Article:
They’re exploring the shore.
The city is considering a 10-block swath of Coney Island Creek as planners determine where in the waterway is the best place to drop a ferry dock, according to leaders of the agency that oversees the NYC Ferry system.
Officials with the Economic Development Corporation are surveying the shoreline between W. 23rd and W. 33rd streets to determine the best spot for a berth within that stretch, a senior project manager at the agency told locals at a Feb. 19 meeting of local Community Board 13.
“We’re looking at a range … we’re going to do our due diligence and figure out where is best within that,” said Doug Rose.
In January, Mayor DeBlasio announced the city would sail commuter ships from Coney in his annual State of the City address. Later that month, Economic Development Corporation spokeswoman Stephanie Báez said officials are considering building the berth in the “general area” around W. 31st Street and Bayview Avenue, near the Kaiser Park fishing pier. Officials specifically marked that site and another just outside the park at W. 33rd Street and Bayview Avenue — which are separated by the sand spit — as possible dock locations in the feasibility study released by the economic agency following Hizzoner’s announcement.
And at the recent joint meeting of CB13’s Transportation and Environmental committees, Councilman Mark Treyger (D-Coney Island) said the landing will more likely end up somewhere near Kaiser Park, which spans W. 23rd–W. 32nd streets between Neptune and Bayview avenues, rather than near the tentative W. 33rd Street location, due to the adjacent sand spit — a claim that two economic agency reps confirmed on the spot.
“According to the most up-to-date analysis, because of the sandbar at that location, that Bayview corridor is not ideal, and it’ll likely move closer to that Kaiser Park location,” Treyger said.
Assemblywoman Mathylde Frontus (D–Coney Island) also hoped agency honchos would decide against installing the dock on the W. 33rd Street side of the sand spit, expressing concerns about how a landing there might affect locals who live on Bayview Avenue.
“I want the ferry in Coney Island — do I think that W. 33rd Street and Bayview is the ideal location? Absolutely not, it’s not a first choice,” Frontus said at the meeting.
The ferry-feasibility study notes that building a berth on either side of the sand spit needs “careful consideration as shifting sands, fog, and high winds would be an ongoing challenge to maintaining safe and reliable operations here.”
But NYC Ferry are keeping those challenges in mind as they study possible sites, according to Rose, who added that they are also considering locals’ concerns about accessibility and potential quality-of-life issues as they work to determine a dock location.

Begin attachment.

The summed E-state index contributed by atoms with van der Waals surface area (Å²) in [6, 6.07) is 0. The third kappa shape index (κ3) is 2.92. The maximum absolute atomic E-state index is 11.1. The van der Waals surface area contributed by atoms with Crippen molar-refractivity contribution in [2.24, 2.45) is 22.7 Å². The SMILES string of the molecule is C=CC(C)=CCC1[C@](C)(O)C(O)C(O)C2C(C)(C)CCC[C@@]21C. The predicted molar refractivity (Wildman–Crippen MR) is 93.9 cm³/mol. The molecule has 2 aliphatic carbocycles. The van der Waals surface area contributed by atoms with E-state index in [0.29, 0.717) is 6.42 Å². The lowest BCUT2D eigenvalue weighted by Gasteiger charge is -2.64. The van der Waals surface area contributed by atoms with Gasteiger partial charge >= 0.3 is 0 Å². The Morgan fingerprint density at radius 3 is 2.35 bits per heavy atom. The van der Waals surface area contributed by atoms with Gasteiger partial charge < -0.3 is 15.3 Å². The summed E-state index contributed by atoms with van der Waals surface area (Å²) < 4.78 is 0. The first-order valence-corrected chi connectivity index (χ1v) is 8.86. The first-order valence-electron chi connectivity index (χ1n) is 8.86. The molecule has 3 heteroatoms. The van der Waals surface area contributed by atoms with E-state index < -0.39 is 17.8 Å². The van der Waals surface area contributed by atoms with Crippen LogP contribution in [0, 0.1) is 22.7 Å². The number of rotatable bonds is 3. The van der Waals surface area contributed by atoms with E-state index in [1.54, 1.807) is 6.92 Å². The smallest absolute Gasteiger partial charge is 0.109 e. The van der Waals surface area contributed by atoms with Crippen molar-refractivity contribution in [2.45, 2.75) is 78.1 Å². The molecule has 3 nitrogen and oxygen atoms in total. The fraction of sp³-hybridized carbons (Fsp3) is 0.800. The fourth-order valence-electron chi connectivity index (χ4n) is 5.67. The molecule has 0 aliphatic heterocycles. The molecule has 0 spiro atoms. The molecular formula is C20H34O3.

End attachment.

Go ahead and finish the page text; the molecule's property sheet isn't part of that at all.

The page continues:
Still, Coney Islanders at the meeting alleged the cons of building a dock on either side of the sand spit would outweigh the pros of bringing ferry service to the neighborhood, with the co-chairwoman of CB13’s Environmental Committee worrying that landings there would bring even more traffic to Bayview Avenue.
“There’s an issue with transportation and parking over there — on a regular basis, it’s already backed up,” said Selena Grant. “I’m for the ferry, I question the location.”
Starting ferry service would likely mitigate some of that traffic, according to Treyger, who said the end of the creek near the sand spit is the peninsula’s only option for accommodating big boats, due to the more shallow waters further up Coney Island Creek.
“If you’re opposed to having it in the western end of the peninsula … are folks suggesting that we don’t have a ferry?” he said.
But another local argued the dock should be built further up the creek near W. 21st Street — a location Borough President Adams endorsed when calling for ferry service in Coney back in 2017 — in order to prompt the city to clean out more of the waterway to make way for the service.
“I want to see it at W. 21st Street — let’s clean up Coney Island Creek,” said Jeff Sanoff, co-chairman of CB13’s Environmental Committee.
Creating a landing that far up the creek, however, poses additional challenges, Rose told the committee members — a reality his economic-agency colleague Báez also noted.
The recent meeting was the “first of many conversations” agency reps will have with Coney Islanders, said Economic Development Corporation project manager Wil Fisher. And Báez added that reps would likely return to the People’s Playground for more discussions sometime in April or May.
And Treyger committed to sharing his constituents’ concerns about the various berth locations as the process unfolds, but warned that the dock debate should not come at the expense of the ferry service itself.
“My personal view is that the benefits of the ferry service to this peninsula are significant, and we should not throw away this very special and rare opportunity,” he said. “But we have to get it right.”